Three years later, the patient had extreme pain in the wrist with scapho-lunar disjunction, pseudarthrosis of the scaphoid, and carpal osteoarthritis, causing an inability of the patient to perform work. The function of the wrist was evaluated as follows: Flexion: 20°, Extension: 20°, Radial slope: 0°, Cubital slope: 30°, Pronation: 90°, and Supination: 20°, with decreased gripping strength. The indication for a tarsectomy of the first line was posed. During the last revision, 8 months after carpectomy, the evaluation of the wrist gave the following results: Flexion: 20°, Extension: 0°, Radial slope: 0°, Cubital slope: 45°, Pronation: 90°, and Supination: 90°, with a decrease in strength. The patient never returned.
Mr. MN, 36 years old and a right-handed teacher, was the victim of a traffic accident, resulting in a dislocation of the left hip, any paralysis was detected, with an absolute functional impotence of both wrists, and a tumefaction of the left hand. The mechanism of the lesion was not specified.
A radiological assessment (radiographies of the pelvis, the two wrists, and the left hand) confirmed a coxo-femoral, high posterior, left dislocation, a fracture of the left base of Month 5, an anterior marginal fracture of the left radius, and a fracture of the scaphoid of the right wrist. The rectification diagnosis of trans-scaphoid-ante-lunar dislocation was made on day 2. ALLIEU I, a reduction by external maneuverings was made without success. Posterior access under general anesthesia using a pneumatic tourniquet was carried out.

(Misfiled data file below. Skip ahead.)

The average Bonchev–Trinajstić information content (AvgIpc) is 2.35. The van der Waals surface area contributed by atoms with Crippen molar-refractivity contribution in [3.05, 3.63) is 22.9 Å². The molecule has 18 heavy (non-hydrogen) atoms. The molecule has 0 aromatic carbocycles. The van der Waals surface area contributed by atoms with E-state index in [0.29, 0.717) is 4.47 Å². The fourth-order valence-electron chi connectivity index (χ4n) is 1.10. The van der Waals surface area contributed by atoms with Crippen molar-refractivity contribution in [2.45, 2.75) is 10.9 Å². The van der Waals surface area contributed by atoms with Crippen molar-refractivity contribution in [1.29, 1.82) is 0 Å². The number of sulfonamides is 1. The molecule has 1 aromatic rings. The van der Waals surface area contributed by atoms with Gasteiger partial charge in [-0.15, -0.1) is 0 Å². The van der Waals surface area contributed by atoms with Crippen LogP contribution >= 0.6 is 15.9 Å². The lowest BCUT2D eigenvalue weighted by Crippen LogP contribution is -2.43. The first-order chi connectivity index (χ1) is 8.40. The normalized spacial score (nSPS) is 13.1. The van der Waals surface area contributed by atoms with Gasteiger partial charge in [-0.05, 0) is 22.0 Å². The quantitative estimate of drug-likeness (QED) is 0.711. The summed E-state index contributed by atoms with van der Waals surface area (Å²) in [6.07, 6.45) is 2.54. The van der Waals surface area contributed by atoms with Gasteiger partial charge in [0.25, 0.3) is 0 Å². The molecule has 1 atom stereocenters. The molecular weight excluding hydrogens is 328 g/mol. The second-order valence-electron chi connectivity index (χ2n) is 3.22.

While doing an exploratory procedure, a fracture of the scaphoid to the average third and an anterior marginal fracture of the semi lunar bone with rupture of the scaphoid-lunar ligament were observed. The scaphoid was split with a pin of 14/10 diameters, and a lunar radiography, was completed using a plastered cuff. With radio control, a scapho-lunar diastasis was created. Ablation of the plaster was carried out 5 months later, followed by the Osteosynthesis Removal Equipment/material1 and kinesiology treatments over the next 2 months. Eight months later, the function of the wrist was evaluated with the following results:
flexion: 0, extension: 0, radial slope: 10, cubital slope: 10, pronation: 90, and supination: 90, with a decrease in gripping strength. The patient never returned.